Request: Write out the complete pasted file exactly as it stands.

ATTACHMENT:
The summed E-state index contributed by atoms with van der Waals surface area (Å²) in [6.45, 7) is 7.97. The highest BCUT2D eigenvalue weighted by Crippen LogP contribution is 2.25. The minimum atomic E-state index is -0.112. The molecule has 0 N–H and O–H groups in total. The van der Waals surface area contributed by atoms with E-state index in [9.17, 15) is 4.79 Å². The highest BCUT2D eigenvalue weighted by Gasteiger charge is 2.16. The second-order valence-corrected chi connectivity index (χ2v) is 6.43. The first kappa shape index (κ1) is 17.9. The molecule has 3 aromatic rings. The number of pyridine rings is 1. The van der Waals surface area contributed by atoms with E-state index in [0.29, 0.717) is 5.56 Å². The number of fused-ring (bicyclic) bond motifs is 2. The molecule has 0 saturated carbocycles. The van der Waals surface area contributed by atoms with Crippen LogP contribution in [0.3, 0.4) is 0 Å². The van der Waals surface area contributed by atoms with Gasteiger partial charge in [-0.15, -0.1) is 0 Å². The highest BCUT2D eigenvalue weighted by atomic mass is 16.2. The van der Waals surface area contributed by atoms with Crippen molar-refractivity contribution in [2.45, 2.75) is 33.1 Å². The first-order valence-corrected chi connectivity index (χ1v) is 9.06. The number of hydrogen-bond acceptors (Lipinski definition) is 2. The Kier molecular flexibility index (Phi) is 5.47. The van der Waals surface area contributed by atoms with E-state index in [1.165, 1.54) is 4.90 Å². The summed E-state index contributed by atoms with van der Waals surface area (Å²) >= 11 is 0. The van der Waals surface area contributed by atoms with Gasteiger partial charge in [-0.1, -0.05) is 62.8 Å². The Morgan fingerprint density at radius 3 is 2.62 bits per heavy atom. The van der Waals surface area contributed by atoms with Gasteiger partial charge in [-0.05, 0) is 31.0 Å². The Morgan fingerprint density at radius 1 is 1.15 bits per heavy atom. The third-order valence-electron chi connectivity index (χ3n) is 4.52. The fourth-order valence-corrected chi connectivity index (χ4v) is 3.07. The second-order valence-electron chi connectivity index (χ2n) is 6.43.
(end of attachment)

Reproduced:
The summed E-state index contributed by atoms with van der Waals surface area (Å²) in [6.45, 7) is 7.97. The highest BCUT2D eigenvalue weighted by Crippen LogP contribution is 2.25. The minimum atomic E-state index is -0.112. The molecule has 0 N–H and O–H groups in total. The van der Waals surface area contributed by atoms with E-state index in [9.17, 15) is 4.79 Å². The highest BCUT2D eigenvalue weighted by Gasteiger charge is 2.16. The second-order valence-corrected chi connectivity index (χ2v) is 6.43. The first kappa shape index (κ1) is 17.9. The molecule has 3 aromatic rings. The number of pyridine rings is 1. The van der Waals surface area contributed by atoms with E-state index in [0.29, 0.717) is 5.56 Å². The number of fused-ring (bicyclic) bond motifs is 2. The molecule has 0 saturated carbocycles. The van der Waals surface area contributed by atoms with Crippen LogP contribution in [0.3, 0.4) is 0 Å². The van der Waals surface area contributed by atoms with Gasteiger partial charge in [-0.15, -0.1) is 0 Å². The highest BCUT2D eigenvalue weighted by atomic mass is 16.2. The van der Waals surface area contributed by atoms with Crippen molar-refractivity contribution in [2.45, 2.75) is 33.1 Å². The first-order valence-corrected chi connectivity index (χ1v) is 9.06. The number of hydrogen-bond acceptors (Lipinski definition) is 2. The Kier molecular flexibility index (Phi) is 5.47. The van der Waals surface area contributed by atoms with E-state index in [1.165, 1.54) is 4.90 Å². The summed E-state index contributed by atoms with van der Waals surface area (Å²) >= 11 is 0. The van der Waals surface area contributed by atoms with Gasteiger partial charge in [-0.1, -0.05) is 62.8 Å². The Morgan fingerprint density at radius 3 is 2.62 bits per heavy atom. The van der Waals surface area contributed by atoms with Gasteiger partial charge in [-0.05, 0) is 31.0 Å². The Morgan fingerprint density at radius 1 is 1.15 bits per heavy atom. The third-order valence-electron chi connectivity index (χ3n) is 4.52. The fourth-order valence-corrected chi connectivity index (χ4v) is 3.07. The second-order valence-electron chi connectivity index (χ2n) is 6.43.